The long-term goal of this laboratory is to understand how Japanese encephalitis virus (JEV) gains access to the interior of human cells, the first step in an infection process that involves a cascade of multiple, highly coordinated interactions between the virus and its target cells. This aspect of virus research is of particular relevance because virus entry is a common feature that is essential to the initiation, dissemination, and maintenance of productive infection by all human and animal viruses. While the virus-derived factors involved in JEV entry are well known (particularly viral glycoprotein E, which attaches the virions to the cell surface, delivers them to endosomes, and catalyzes the viral-endosome membrane fusion), the host factors that participate in this multistep process remain elusive. In particular, identification of the cell-surface receptor(s) for JEV entry has been a major challenge in JEV biology, primarily due to a lack of availability of non-susceptible cells, which are require for receptor screening. We have now identified a non-susceptible non-human cell line that has a block in JEV entry but fully supports the subsequent post-entry steps;this cell line remains highly susceptible to infection by two other enveloped RNA viruses which, like JEV, enter the cells through clathrin-dependent endocytic pathway. This cell line offers us a unique opportunity to identify and validate the host factors involved in JEV entry. JEV is a mosquito-borne flavivirus that is closely related to West Nile virus, St. Louis encephalitis virus, and Murray Valley encephalitis virus, all of which cause fatal neurological disease in humans. The work proposed here involves the use of two complementary, technologically advanced genome- scale genetic screens for gain- and loss-of-function of JEV entry (Aims 1 and 2, respectively) to identify the cellular factors and mechanisms in the human host that are critical for viral entry and to dissect the discrete entry steps that are regulated by specific host factors. Two independent but complementary aims will be carried out:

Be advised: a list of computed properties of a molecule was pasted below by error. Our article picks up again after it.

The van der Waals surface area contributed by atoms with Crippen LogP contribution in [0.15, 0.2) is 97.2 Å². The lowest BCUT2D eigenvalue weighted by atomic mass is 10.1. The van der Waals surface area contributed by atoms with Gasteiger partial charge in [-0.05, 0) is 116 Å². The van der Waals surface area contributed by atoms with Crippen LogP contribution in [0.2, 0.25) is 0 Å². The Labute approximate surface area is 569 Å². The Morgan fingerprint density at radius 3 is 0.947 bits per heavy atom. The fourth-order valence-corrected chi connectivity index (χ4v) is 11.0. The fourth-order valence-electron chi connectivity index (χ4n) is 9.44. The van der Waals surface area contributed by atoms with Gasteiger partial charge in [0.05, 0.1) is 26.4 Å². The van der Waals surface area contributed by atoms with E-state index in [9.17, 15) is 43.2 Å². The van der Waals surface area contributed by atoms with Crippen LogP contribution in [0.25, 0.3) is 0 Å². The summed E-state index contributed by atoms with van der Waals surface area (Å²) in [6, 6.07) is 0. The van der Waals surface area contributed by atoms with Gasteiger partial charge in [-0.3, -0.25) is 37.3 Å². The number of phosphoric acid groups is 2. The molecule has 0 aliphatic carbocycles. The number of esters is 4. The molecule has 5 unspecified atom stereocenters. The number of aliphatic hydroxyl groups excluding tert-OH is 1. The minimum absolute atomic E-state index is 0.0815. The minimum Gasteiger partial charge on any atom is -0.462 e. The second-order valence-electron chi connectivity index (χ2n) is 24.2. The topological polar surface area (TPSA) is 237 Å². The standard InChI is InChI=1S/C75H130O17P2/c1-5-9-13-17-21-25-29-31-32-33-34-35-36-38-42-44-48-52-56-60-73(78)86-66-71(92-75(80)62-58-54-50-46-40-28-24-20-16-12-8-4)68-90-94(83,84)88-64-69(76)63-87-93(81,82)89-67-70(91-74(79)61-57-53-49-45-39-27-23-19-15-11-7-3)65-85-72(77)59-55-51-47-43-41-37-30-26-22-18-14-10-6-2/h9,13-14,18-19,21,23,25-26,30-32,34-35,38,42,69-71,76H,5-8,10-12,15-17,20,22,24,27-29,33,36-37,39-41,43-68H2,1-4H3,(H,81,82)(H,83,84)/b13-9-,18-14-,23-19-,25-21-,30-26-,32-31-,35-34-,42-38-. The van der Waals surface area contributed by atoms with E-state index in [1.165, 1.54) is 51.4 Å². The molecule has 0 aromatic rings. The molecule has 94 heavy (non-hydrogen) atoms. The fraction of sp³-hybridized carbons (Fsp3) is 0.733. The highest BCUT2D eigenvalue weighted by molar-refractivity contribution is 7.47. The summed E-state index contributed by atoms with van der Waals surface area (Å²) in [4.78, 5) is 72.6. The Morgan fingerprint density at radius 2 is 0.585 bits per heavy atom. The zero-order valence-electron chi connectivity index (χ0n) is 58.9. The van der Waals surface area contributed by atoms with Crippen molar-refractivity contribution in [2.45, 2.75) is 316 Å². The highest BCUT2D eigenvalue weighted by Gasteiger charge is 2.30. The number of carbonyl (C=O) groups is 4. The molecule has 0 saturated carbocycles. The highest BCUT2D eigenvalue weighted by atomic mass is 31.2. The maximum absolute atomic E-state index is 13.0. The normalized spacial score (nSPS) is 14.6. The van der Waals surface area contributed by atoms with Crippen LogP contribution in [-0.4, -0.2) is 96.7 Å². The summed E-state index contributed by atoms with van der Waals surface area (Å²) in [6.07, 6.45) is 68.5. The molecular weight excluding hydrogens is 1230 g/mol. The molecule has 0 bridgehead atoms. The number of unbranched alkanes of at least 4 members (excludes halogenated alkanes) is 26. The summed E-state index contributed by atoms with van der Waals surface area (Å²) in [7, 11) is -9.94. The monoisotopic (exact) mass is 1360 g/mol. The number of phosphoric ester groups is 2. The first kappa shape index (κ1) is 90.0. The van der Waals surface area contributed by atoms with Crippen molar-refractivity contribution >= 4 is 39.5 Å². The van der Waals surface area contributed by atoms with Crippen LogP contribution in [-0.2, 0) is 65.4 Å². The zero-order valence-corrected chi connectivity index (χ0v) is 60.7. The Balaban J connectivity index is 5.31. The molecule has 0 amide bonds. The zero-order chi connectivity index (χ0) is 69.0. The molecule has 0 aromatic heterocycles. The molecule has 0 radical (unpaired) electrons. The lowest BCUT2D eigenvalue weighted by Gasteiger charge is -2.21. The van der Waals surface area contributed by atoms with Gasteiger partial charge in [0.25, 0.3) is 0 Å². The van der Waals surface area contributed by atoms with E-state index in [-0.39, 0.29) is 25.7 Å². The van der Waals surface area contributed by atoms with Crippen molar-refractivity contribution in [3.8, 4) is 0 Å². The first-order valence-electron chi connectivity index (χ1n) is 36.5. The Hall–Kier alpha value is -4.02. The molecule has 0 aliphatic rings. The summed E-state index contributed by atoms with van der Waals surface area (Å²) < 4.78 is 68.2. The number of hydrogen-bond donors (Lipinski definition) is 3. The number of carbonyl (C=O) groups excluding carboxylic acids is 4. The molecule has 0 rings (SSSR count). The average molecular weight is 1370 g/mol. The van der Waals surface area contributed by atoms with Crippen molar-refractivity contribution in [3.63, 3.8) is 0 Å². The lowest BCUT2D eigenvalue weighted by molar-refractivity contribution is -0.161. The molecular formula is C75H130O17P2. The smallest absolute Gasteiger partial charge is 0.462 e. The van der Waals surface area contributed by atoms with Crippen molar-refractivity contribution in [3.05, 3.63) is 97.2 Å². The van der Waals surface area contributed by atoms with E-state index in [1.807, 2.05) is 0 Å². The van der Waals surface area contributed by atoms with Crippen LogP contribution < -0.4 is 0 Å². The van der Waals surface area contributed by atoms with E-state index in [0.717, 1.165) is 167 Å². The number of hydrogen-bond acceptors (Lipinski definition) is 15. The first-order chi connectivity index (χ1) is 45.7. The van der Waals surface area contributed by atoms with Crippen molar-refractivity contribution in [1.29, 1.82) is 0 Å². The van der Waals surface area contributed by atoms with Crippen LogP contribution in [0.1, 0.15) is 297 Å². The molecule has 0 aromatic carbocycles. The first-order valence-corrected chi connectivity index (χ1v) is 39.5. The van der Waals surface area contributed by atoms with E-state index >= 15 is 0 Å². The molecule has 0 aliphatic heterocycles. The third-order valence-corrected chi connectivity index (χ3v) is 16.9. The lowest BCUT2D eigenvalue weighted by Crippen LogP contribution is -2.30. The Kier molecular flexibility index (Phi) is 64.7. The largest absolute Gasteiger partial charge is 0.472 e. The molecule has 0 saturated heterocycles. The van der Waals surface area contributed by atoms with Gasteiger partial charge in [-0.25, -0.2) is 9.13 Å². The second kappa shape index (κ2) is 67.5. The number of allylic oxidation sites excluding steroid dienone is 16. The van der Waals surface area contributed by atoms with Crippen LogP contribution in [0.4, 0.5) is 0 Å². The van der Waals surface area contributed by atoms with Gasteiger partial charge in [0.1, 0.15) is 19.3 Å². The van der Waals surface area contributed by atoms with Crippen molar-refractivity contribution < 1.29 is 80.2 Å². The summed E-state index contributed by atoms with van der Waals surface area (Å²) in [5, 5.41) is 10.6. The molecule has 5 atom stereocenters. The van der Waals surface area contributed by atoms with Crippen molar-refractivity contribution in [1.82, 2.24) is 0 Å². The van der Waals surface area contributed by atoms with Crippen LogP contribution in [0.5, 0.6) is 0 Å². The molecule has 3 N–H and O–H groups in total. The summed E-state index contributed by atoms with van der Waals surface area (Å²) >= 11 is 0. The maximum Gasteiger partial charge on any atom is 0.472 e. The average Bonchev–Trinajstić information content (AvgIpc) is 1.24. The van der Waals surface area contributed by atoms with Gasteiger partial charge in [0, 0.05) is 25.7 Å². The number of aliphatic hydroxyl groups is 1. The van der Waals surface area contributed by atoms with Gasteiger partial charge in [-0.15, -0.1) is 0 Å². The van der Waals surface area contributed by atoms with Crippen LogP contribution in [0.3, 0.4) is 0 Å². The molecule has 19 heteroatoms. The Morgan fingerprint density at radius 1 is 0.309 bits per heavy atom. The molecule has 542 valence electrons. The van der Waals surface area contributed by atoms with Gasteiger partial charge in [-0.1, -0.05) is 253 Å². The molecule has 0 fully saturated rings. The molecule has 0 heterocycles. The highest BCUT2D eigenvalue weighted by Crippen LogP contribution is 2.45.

In Aim 1, an iterative cDNA library screening approach will be used to identify one or more cell type-specific cellular genes in highly JEV-susceptible non-neuronal and neuronal human cells that confer susceptibility to JEV infection on a newly developed, JEV-non-susceptible non-human cell line.
In Aim 2, a multiplexed RNAi screening approach will be employed to identify one or more cell type-specific cellular genes that play an important role in JEV entry into two highly JEV-susceptible human non-neuronal and neuronal cells. Candidate host factors will be functionally characterized to assess their potential role in promoting JEV entry, using a variety of innovative molecular biology, cell biology, and biochemical techniques. The outcomes of this research will (i) provide a unique opportunity to gain a complete understanding of how JEV-host cell interactions occur at the level of JEV entry, (ii) shed new light on the cell/tissue tropism and pathogenesis of JEV, and possibly other closely related encephalitic flaviviruses, and (iii) provide new targets for the development of novel antiviral interventions capable of inhibiting the early steps of JEV infection.
Japanese encephalitis virus (JEV) infection causes fatal neurological disease in humans. There are no clinically approved antiviral drugs or specific therapies for the treatment of JEV infection. Because of the prevalence of its mosquito vectors, there currently exists a serious health threat to na?ve areas, including the United States. The proposed research will elucidate the mechanism of JEV entry and dissect the discrete entry steps that are regulated by specific JEV entry factors, which may foster development of new antivirals that act by blocking this key step in JEV infection.
|Yun, Sang-Im; Lee, Young-Min (2014) Japanese encephalitis: the virus and vaccines. Hum Vaccin Immunother 10:263-79|